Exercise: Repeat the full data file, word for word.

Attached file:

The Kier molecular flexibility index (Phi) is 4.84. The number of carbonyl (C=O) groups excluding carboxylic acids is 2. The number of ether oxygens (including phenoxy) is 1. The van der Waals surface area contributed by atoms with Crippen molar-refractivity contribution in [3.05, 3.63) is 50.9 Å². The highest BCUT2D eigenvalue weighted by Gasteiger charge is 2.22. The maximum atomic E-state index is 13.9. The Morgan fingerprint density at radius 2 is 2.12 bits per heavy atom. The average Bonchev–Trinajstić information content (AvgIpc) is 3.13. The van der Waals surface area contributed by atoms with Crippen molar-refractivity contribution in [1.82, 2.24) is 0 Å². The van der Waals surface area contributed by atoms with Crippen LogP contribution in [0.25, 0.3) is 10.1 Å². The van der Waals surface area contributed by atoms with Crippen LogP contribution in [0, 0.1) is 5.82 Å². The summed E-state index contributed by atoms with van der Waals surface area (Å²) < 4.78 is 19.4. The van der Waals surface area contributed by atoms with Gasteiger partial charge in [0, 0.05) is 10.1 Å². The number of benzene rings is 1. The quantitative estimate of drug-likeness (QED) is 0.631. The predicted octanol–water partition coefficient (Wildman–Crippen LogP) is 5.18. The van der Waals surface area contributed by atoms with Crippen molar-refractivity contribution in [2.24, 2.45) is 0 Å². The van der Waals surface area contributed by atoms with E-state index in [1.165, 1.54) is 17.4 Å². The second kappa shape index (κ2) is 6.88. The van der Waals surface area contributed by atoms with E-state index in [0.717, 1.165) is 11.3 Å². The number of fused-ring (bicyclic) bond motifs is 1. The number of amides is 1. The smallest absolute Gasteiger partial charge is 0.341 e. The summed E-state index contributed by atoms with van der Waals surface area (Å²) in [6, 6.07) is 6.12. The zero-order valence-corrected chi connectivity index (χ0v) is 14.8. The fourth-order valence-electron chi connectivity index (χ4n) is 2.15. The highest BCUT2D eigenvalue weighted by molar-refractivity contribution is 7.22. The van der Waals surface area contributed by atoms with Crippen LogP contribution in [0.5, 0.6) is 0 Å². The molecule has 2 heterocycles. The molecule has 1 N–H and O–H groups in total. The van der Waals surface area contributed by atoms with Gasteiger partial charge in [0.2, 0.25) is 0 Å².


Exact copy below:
The Kier molecular flexibility index (Phi) is 4.84. The number of carbonyl (C=O) groups excluding carboxylic acids is 2. The number of ether oxygens (including phenoxy) is 1. The van der Waals surface area contributed by atoms with Crippen molar-refractivity contribution in [3.05, 3.63) is 50.9 Å². The highest BCUT2D eigenvalue weighted by Gasteiger charge is 2.22. The maximum atomic E-state index is 13.9. The Morgan fingerprint density at radius 2 is 2.12 bits per heavy atom. The average Bonchev–Trinajstić information content (AvgIpc) is 3.13. The van der Waals surface area contributed by atoms with Crippen molar-refractivity contribution in [1.82, 2.24) is 0 Å². The van der Waals surface area contributed by atoms with Crippen LogP contribution in [0.25, 0.3) is 10.1 Å². The van der Waals surface area contributed by atoms with Crippen LogP contribution in [0, 0.1) is 5.82 Å². The summed E-state index contributed by atoms with van der Waals surface area (Å²) < 4.78 is 19.4. The van der Waals surface area contributed by atoms with Gasteiger partial charge in [0, 0.05) is 10.1 Å². The number of benzene rings is 1. The quantitative estimate of drug-likeness (QED) is 0.631. The predicted octanol–water partition coefficient (Wildman–Crippen LogP) is 5.18. The van der Waals surface area contributed by atoms with Crippen molar-refractivity contribution in [2.24, 2.45) is 0 Å². The van der Waals surface area contributed by atoms with E-state index in [1.165, 1.54) is 17.4 Å². The second kappa shape index (κ2) is 6.88. The van der Waals surface area contributed by atoms with E-state index in [0.717, 1.165) is 11.3 Å². The number of fused-ring (bicyclic) bond motifs is 1. The number of amides is 1. The smallest absolute Gasteiger partial charge is 0.341 e. The summed E-state index contributed by atoms with van der Waals surface area (Å²) in [6, 6.07) is 6.12. The zero-order valence-corrected chi connectivity index (χ0v) is 14.8. The fourth-order valence-electron chi connectivity index (χ4n) is 2.15. The highest BCUT2D eigenvalue weighted by molar-refractivity contribution is 7.22. The van der Waals surface area contributed by atoms with Crippen LogP contribution in [0.5, 0.6) is 0 Å². The molecule has 2 heterocycles. The molecule has 1 N–H and O–H groups in total. The van der Waals surface area contributed by atoms with Gasteiger partial charge in [0.2, 0.25) is 0 Å².